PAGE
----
Retailer Coop and Fairtrade Max Havelaar, both based in Switzerland, collaborate to support workers on two banana plantations in the Dominican Republic and here they shared with us their living wage journey. First, accurate measurement of the wage gap was critical to understanding the extra amount needed per box of bananas to achieve a living wage. Then, distributing the value to workers was made possible through a fund. To ensure their contribution was longer lasting and had producer support, since 2021 Coop committed to minimum purchase volumes.
Understanding the living wage gap
In any effort to closing living wage gaps, the first step is to find an accurate benchmark. Coop looked to the Full-fledged Anker Methodology for rural Dominican Republic, and then gathered information on workers’ remuneration to determine that the lowest earned income of the workers was roughly USD 198 per month (18% below a living wage according to Coop and Fairtrade).
Covering for the volumes procured
Once they had an accurate measurement of the living wage gap, they calculated that an extra $0.78 USD per box of bananas was needed to effectively close the living wage gap for the workforce of 353 people. Coop committed to covering the living wage gap for the volumes they sourced, which represented when the project started to about 30-35% of the volume produced by these two plantations. Without similar commitments for all the volumes sold by the plantations, the impact of a single retailer is only proportional to the percent of volumes they buy from these producers.
Since Coop was already working with Fairtrade, of the extra $0.78 USD per box, Coop pays $0.28 USD and the remaining $0,50 USD is covered by the payment of Fairtrade premium. For the volumes purchased by Coop, the $0.28 represents 1.3% on the sales price. To avoid passing cost increases onto consumers, Coop deducts these extra funds from their own margins.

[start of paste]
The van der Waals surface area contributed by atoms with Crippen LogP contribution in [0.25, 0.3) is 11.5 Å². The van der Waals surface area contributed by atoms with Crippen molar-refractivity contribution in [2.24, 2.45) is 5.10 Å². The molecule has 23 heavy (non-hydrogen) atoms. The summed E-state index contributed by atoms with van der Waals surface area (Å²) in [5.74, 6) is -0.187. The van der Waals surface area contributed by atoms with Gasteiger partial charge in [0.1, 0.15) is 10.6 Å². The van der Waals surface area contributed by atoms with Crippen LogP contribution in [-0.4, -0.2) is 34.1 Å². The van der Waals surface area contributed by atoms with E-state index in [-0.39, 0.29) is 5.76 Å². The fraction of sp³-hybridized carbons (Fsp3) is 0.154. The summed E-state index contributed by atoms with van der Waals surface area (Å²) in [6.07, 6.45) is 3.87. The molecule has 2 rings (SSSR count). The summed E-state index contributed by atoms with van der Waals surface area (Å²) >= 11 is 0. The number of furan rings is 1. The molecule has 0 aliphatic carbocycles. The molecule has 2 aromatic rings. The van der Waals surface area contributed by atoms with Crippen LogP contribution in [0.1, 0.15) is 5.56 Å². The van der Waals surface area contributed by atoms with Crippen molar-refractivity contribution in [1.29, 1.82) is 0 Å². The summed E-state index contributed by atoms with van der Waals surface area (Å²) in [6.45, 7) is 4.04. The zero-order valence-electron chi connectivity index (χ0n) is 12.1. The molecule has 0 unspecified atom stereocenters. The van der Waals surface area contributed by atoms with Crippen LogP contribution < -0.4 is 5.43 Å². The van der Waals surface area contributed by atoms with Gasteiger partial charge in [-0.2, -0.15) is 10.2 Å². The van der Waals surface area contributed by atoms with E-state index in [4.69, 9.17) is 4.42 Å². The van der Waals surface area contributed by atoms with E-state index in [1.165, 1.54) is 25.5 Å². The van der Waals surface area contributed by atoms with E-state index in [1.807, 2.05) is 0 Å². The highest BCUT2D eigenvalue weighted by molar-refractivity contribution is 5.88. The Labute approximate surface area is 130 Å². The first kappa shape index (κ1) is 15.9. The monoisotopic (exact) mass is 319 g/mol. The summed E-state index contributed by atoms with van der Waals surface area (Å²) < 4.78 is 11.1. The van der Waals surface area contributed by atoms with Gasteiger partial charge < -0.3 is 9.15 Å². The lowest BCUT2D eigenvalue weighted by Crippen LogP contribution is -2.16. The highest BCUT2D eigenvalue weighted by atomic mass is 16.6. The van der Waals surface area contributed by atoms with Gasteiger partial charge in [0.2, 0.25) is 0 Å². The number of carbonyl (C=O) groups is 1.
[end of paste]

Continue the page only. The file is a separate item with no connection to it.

Determining how to best distribute funds
With this approach, the additional funds from Coop are deposited directly into a newly created account, which is managed by the plantations’ Fairtrade Premium Committee. This committee is made up of democratically elected workers who oversee the process of investing the Fairtrade Premium and distribute the bonus funds directly to workers. With workers it was agreed that to ensure fairness in the distribution process, the bonus is paid every two months to workers who maintain fewer than four unexcused absences during that time.
Independent verification that the additional value reaches workers is also important for an impactful living wage plan. Therefore, FLOCERT, a social auditing and verification body, helped to verify that the workers received the wage bonus.
Reassuring producers with volume commitments
Improvements in procurement practices are often needed to support producers to pay a living wage to their workers. Without confirmation of a long-term purchasing commitment, it is challenging for producers to increase wages and maintain the increase over the years.
By committing to purchase three containers per week, Coop gave reassurance about their commitment to help increase the wages of the plantations’ workers over the longer term.
Now that Coop’s bonus contribution and volume commitments have been established for a few years, Coop and the banana plantations continue to discuss the future on how to ensure a long term stability. Specifically, Coop and Fairtrade are discussing to recalculate the living wage gap by using IDH Salary Matrix from 2023 onwards to align with the broader efforts and calculations on living wages. And continue guaranteeing volumes and prices that take into account the living wage.
At the time Coop and Fairtrade started this work, the Salary Matrix was not available. The Salary Matrix is a free digital tool to measure the difference between a living wage and the current workers earning. For more information, visit SalaryMatrix.org
To read more about the living wage work from Coop and Fairtrade Max Havelaar: